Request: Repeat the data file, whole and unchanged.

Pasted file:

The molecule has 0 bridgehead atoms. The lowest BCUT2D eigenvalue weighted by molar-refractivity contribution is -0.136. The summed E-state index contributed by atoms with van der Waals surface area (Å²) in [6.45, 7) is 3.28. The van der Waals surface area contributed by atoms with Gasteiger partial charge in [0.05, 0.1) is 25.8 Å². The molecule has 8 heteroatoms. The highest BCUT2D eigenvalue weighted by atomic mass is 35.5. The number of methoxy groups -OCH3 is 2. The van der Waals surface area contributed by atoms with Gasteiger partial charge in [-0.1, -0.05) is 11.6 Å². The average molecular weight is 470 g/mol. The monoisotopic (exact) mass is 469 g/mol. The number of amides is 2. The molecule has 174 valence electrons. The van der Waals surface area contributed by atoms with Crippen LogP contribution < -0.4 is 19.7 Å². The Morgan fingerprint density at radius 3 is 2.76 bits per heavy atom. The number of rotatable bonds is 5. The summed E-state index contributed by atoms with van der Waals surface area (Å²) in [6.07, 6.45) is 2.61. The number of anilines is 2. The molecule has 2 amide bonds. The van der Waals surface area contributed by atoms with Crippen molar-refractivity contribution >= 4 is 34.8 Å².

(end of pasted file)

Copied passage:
The molecule has 0 bridgehead atoms. The lowest BCUT2D eigenvalue weighted by molar-refractivity contribution is -0.136. The summed E-state index contributed by atoms with van der Waals surface area (Å²) in [6.45, 7) is 3.28. The van der Waals surface area contributed by atoms with Gasteiger partial charge in [0.05, 0.1) is 25.8 Å². The molecule has 8 heteroatoms. The highest BCUT2D eigenvalue weighted by atomic mass is 35.5. The number of methoxy groups -OCH3 is 2. The van der Waals surface area contributed by atoms with Gasteiger partial charge in [-0.1, -0.05) is 11.6 Å². The average molecular weight is 470 g/mol. The monoisotopic (exact) mass is 469 g/mol. The number of amides is 2. The molecule has 174 valence electrons. The van der Waals surface area contributed by atoms with Crippen LogP contribution < -0.4 is 19.7 Å². The Morgan fingerprint density at radius 3 is 2.76 bits per heavy atom. The number of rotatable bonds is 5. The summed E-state index contributed by atoms with van der Waals surface area (Å²) in [6.07, 6.45) is 2.61. The number of anilines is 2. The molecule has 2 amide bonds. The van der Waals surface area contributed by atoms with Crippen molar-refractivity contribution >= 4 is 34.8 Å².